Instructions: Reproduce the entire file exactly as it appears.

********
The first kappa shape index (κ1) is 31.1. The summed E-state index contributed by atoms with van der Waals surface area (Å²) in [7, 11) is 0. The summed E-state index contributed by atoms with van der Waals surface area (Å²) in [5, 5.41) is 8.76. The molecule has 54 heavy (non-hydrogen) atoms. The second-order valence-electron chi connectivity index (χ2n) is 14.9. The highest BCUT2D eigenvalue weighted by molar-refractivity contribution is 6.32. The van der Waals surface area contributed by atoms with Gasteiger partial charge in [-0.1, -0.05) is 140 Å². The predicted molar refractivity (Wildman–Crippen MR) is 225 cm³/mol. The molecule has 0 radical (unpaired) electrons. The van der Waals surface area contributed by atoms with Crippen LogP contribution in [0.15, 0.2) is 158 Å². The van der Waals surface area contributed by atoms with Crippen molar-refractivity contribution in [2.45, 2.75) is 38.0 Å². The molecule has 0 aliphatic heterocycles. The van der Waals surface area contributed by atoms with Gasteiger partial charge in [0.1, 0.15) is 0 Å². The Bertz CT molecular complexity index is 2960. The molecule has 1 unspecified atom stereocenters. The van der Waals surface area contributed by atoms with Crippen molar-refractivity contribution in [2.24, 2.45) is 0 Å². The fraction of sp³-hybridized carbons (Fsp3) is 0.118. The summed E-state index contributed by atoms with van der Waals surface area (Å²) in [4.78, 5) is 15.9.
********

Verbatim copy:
The first kappa shape index (κ1) is 31.1. The summed E-state index contributed by atoms with van der Waals surface area (Å²) in [7, 11) is 0. The summed E-state index contributed by atoms with van der Waals surface area (Å²) in [5, 5.41) is 8.76. The molecule has 54 heavy (non-hydrogen) atoms. The second-order valence-electron chi connectivity index (χ2n) is 14.9. The highest BCUT2D eigenvalue weighted by molar-refractivity contribution is 6.32. The van der Waals surface area contributed by atoms with Gasteiger partial charge in [-0.1, -0.05) is 140 Å². The predicted molar refractivity (Wildman–Crippen MR) is 225 cm³/mol. The molecule has 0 radical (unpaired) electrons. The van der Waals surface area contributed by atoms with Crippen LogP contribution in [0.15, 0.2) is 158 Å². The van der Waals surface area contributed by atoms with Crippen molar-refractivity contribution in [2.45, 2.75) is 38.0 Å². The molecule has 0 aliphatic heterocycles. The van der Waals surface area contributed by atoms with Gasteiger partial charge in [0.1, 0.15) is 0 Å². The Bertz CT molecular complexity index is 2960. The molecule has 1 unspecified atom stereocenters. The van der Waals surface area contributed by atoms with Crippen molar-refractivity contribution in [2.24, 2.45) is 0 Å². The fraction of sp³-hybridized carbons (Fsp3) is 0.118. The summed E-state index contributed by atoms with van der Waals surface area (Å²) in [4.78, 5) is 15.9.